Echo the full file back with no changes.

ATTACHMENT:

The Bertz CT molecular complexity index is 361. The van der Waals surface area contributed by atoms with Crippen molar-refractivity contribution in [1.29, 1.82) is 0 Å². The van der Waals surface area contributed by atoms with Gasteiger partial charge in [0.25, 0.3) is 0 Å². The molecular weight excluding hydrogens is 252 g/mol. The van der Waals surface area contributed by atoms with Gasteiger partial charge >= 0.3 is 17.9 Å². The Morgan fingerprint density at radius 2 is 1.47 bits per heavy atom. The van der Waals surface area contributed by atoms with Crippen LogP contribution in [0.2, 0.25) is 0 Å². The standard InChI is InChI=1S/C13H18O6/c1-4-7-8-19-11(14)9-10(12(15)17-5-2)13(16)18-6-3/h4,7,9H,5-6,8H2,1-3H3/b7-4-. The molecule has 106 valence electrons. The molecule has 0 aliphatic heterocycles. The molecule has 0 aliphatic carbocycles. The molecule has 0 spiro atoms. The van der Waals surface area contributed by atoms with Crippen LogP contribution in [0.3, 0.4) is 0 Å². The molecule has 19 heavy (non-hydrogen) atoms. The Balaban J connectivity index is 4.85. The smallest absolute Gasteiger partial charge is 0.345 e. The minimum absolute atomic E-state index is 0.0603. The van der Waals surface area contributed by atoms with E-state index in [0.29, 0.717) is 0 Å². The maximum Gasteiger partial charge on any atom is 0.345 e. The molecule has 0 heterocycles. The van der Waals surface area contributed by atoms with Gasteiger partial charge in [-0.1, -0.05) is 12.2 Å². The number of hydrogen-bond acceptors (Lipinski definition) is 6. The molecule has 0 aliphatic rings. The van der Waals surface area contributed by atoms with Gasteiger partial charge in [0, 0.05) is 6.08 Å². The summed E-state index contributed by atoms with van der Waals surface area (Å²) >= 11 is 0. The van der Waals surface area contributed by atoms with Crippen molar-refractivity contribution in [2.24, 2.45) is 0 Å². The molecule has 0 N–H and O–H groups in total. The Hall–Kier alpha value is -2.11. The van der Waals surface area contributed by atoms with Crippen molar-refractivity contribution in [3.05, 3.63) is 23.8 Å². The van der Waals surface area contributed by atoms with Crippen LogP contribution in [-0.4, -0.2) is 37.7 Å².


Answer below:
The Bertz CT molecular complexity index is 361. The van der Waals surface area contributed by atoms with Crippen molar-refractivity contribution in [1.29, 1.82) is 0 Å². The van der Waals surface area contributed by atoms with Gasteiger partial charge in [0.25, 0.3) is 0 Å². The molecular weight excluding hydrogens is 252 g/mol. The van der Waals surface area contributed by atoms with Gasteiger partial charge >= 0.3 is 17.9 Å². The Morgan fingerprint density at radius 2 is 1.47 bits per heavy atom. The van der Waals surface area contributed by atoms with Crippen LogP contribution in [0.2, 0.25) is 0 Å². The standard InChI is InChI=1S/C13H18O6/c1-4-7-8-19-11(14)9-10(12(15)17-5-2)13(16)18-6-3/h4,7,9H,5-6,8H2,1-3H3/b7-4-. The molecule has 106 valence electrons. The molecule has 0 aliphatic heterocycles. The molecule has 0 aliphatic carbocycles. The molecule has 0 spiro atoms. The van der Waals surface area contributed by atoms with Crippen LogP contribution in [0.3, 0.4) is 0 Å². The molecule has 19 heavy (non-hydrogen) atoms. The Balaban J connectivity index is 4.85. The smallest absolute Gasteiger partial charge is 0.345 e. The minimum absolute atomic E-state index is 0.0603. The van der Waals surface area contributed by atoms with E-state index in [0.29, 0.717) is 0 Å². The maximum Gasteiger partial charge on any atom is 0.345 e. The molecule has 0 heterocycles. The van der Waals surface area contributed by atoms with Gasteiger partial charge in [-0.1, -0.05) is 12.2 Å². The number of hydrogen-bond acceptors (Lipinski definition) is 6. The molecule has 0 aliphatic rings. The van der Waals surface area contributed by atoms with Gasteiger partial charge in [0, 0.05) is 6.08 Å². The summed E-state index contributed by atoms with van der Waals surface area (Å²) >= 11 is 0. The van der Waals surface area contributed by atoms with Crippen molar-refractivity contribution in [2.24, 2.45) is 0 Å². The molecule has 0 N–H and O–H groups in total. The Hall–Kier alpha value is -2.11. The van der Waals surface area contributed by atoms with Crippen molar-refractivity contribution in [3.05, 3.63) is 23.8 Å². The van der Waals surface area contributed by atoms with Crippen LogP contribution in [-0.4, -0.2) is 37.7 Å².